It is very easy, though, and usually just involves pressing the pair button on each within a couple of minutes within each other.
With A1 and A2 now communicating with each other, it’s time to get B1 and B2 setup.
Plug in A2, take an ethernet cable and plug one end into one of the ethernet ports found on it. The other end of the cable needs to be connected to one of the ethernet ports on B1.
With B1 now connected to A2 using an ethernet cable, next plug in B2 and pair it with B1 just as you did with A1 and A2.
The setup should now look something like this:
- A1 and A2 paired together
- A2 and B1 connected via an ethernet cable
- B1 and B2 paired together
Are There Better Alternatives to Daisy Chaining Powerline Adapters?
An alternative you may want to consider over daisy chaining pairs of powerline adapters together is to instead connect a network switch to one of the adapters.
Given how the primary powerline adapter is generally positioned near the router as they need to be connected using an ethernet cable, you likely won’t get much value from connecting a switch to this adapter.
You would simply connect the switch directly to the router and forgo using the powerline adapters completely.
Where you will see more benefit is from connecting the switch to the secondary adapter instead as this is usually positioned further away from the router itself.
Powerline adapters will generally only have one, or maybe two if you are lucky, ethernet ports, which does somewhat limit you in terms of the number of devices you can connect to them.
Take your living room for example.
This is a prime example of where you can have several devices all wanting to use an ethernet connection, but be stuck having to decide which devices to connect to the nearby powerline adapter.
Regardless of which devices you choose, there will be some that will be stuck having to use Wi-Fi, or possibly not being able to receive a network connection whatsoever.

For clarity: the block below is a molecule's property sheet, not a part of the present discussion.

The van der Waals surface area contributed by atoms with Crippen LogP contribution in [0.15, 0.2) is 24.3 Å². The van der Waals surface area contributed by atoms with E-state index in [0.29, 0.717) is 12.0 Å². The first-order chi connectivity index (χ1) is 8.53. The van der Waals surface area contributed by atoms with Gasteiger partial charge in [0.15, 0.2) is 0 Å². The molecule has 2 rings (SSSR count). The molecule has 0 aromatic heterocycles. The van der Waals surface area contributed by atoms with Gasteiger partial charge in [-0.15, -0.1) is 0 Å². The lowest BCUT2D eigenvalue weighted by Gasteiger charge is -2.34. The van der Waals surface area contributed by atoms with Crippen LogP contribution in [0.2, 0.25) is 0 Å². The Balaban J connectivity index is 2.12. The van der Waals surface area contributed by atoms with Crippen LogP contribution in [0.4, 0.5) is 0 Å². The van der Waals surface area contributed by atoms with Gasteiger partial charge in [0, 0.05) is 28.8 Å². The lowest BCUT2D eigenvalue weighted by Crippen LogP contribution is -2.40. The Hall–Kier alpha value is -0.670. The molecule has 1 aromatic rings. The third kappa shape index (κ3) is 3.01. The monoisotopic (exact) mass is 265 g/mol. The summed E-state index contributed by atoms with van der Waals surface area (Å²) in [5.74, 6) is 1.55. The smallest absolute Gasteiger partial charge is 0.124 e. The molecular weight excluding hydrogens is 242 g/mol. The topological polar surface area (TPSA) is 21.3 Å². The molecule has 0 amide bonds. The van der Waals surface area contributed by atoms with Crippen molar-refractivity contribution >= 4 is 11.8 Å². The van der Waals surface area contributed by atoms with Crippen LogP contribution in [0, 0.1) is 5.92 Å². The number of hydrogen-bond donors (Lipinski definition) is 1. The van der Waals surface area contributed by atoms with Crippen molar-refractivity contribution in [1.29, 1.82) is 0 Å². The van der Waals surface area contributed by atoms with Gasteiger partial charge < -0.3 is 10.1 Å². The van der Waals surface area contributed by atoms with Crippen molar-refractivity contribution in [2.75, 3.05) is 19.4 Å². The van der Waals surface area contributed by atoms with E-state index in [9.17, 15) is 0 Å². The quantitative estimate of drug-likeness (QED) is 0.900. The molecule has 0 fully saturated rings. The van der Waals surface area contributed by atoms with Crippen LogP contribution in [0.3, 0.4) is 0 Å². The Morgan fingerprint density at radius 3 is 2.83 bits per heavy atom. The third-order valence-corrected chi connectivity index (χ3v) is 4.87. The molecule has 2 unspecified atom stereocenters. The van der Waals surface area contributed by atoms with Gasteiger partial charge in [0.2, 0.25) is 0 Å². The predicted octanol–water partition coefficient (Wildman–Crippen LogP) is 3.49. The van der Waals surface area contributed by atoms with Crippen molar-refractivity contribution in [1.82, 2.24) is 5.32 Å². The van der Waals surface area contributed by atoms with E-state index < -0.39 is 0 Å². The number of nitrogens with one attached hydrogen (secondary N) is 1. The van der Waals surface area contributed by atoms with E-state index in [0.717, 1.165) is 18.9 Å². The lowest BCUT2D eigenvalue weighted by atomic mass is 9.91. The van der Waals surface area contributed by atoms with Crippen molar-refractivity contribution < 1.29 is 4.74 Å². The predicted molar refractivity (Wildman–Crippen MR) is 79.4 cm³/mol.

To solve this problem, instead of connecting an individual device or two to the powerline adapter, you connect a network switch instead.
This will provide you with a much greater number of physical ethernet ports for you to connect your devices to (depending on the number of ports on the switch of course) and you don’t have to worry about connecting two pairs of powerline adapters together with an ethernet cable.
Something to keep in mind with this approach is that all of the devices connected to the switch will ultimately share the powerline connection to the network, so your bandwidth for all of the devices will be limited to the speed of that particular connection.
This means you could potentially see poorer speeds when compared with having your network switch connected directly to the router and not having to rely on powerline networking.
Although daisy chaining powerline adapters together is certainly possible, there are downsides regardless of whether you choose to have all of the adapters work together as a single LAN, or keep them separate on different LANs.
They ultimately still share the same electrical wiring as their source of power, which will have an effect on the bandwidth they are able to transmit.
I would recommend avoiding daisy chaining powerline adapters if possible, with connecting a network switch to one of the adapters being an alternative option to consider. This will provide a great number of physical ethernet connections and means you don’t have to run a long ethernet cable between the two sets of adapters.
You could also consider using powerline adapters that come with Wi-Fi built in if you are looking to use a wireless connection instead of ethernet. These often provide a dedicated wireless network for you to connect to with a unique SSID and password, but also act as a Wi-Fi extender and allow you to improve the coverage of the existing Wi-Fi network that originates from your router.